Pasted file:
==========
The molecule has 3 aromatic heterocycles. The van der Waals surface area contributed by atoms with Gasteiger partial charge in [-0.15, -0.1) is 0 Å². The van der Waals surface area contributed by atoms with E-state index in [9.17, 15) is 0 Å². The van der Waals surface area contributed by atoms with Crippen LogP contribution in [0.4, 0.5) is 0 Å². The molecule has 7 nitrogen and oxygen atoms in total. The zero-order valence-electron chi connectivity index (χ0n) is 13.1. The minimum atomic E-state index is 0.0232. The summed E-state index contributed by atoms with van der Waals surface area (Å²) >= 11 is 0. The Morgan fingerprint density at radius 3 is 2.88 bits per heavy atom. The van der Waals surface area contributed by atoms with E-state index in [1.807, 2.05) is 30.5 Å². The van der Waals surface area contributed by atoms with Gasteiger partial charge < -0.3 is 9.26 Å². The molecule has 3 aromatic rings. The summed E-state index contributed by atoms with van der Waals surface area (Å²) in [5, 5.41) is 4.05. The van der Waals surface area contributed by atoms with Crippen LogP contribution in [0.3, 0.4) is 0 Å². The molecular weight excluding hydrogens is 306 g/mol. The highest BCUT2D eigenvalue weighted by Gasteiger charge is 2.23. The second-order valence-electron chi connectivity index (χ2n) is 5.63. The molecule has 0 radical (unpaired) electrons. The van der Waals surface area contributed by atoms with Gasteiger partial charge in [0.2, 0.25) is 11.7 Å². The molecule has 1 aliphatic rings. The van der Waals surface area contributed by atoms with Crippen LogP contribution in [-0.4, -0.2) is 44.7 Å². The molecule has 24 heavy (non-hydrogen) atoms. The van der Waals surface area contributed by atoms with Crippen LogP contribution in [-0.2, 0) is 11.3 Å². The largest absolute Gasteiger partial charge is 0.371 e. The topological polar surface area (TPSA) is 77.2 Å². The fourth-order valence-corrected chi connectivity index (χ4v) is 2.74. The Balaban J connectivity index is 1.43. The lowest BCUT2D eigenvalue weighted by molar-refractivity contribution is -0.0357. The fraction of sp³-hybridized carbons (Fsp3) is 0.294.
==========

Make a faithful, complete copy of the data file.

The molecule has 3 aromatic heterocycles. The van der Waals surface area contributed by atoms with Gasteiger partial charge in [-0.15, -0.1) is 0 Å². The van der Waals surface area contributed by atoms with E-state index in [9.17, 15) is 0 Å². The van der Waals surface area contributed by atoms with Crippen LogP contribution in [0.4, 0.5) is 0 Å². The molecule has 7 nitrogen and oxygen atoms in total. The zero-order valence-electron chi connectivity index (χ0n) is 13.1. The minimum atomic E-state index is 0.0232. The summed E-state index contributed by atoms with van der Waals surface area (Å²) >= 11 is 0. The Morgan fingerprint density at radius 3 is 2.88 bits per heavy atom. The van der Waals surface area contributed by atoms with E-state index in [1.807, 2.05) is 30.5 Å². The van der Waals surface area contributed by atoms with Gasteiger partial charge < -0.3 is 9.26 Å². The molecule has 3 aromatic rings. The summed E-state index contributed by atoms with van der Waals surface area (Å²) in [5, 5.41) is 4.05. The van der Waals surface area contributed by atoms with Crippen LogP contribution in [0.3, 0.4) is 0 Å². The molecular weight excluding hydrogens is 306 g/mol. The highest BCUT2D eigenvalue weighted by Gasteiger charge is 2.23. The second-order valence-electron chi connectivity index (χ2n) is 5.63. The molecule has 0 radical (unpaired) electrons. The van der Waals surface area contributed by atoms with Gasteiger partial charge in [0.2, 0.25) is 11.7 Å². The molecule has 1 aliphatic rings. The van der Waals surface area contributed by atoms with Crippen LogP contribution in [-0.4, -0.2) is 44.7 Å². The molecule has 24 heavy (non-hydrogen) atoms. The van der Waals surface area contributed by atoms with Crippen LogP contribution in [-0.2, 0) is 11.3 Å². The largest absolute Gasteiger partial charge is 0.371 e. The topological polar surface area (TPSA) is 77.2 Å². The fourth-order valence-corrected chi connectivity index (χ4v) is 2.74. The Balaban J connectivity index is 1.43. The lowest BCUT2D eigenvalue weighted by molar-refractivity contribution is -0.0357. The fraction of sp³-hybridized carbons (Fsp3) is 0.294.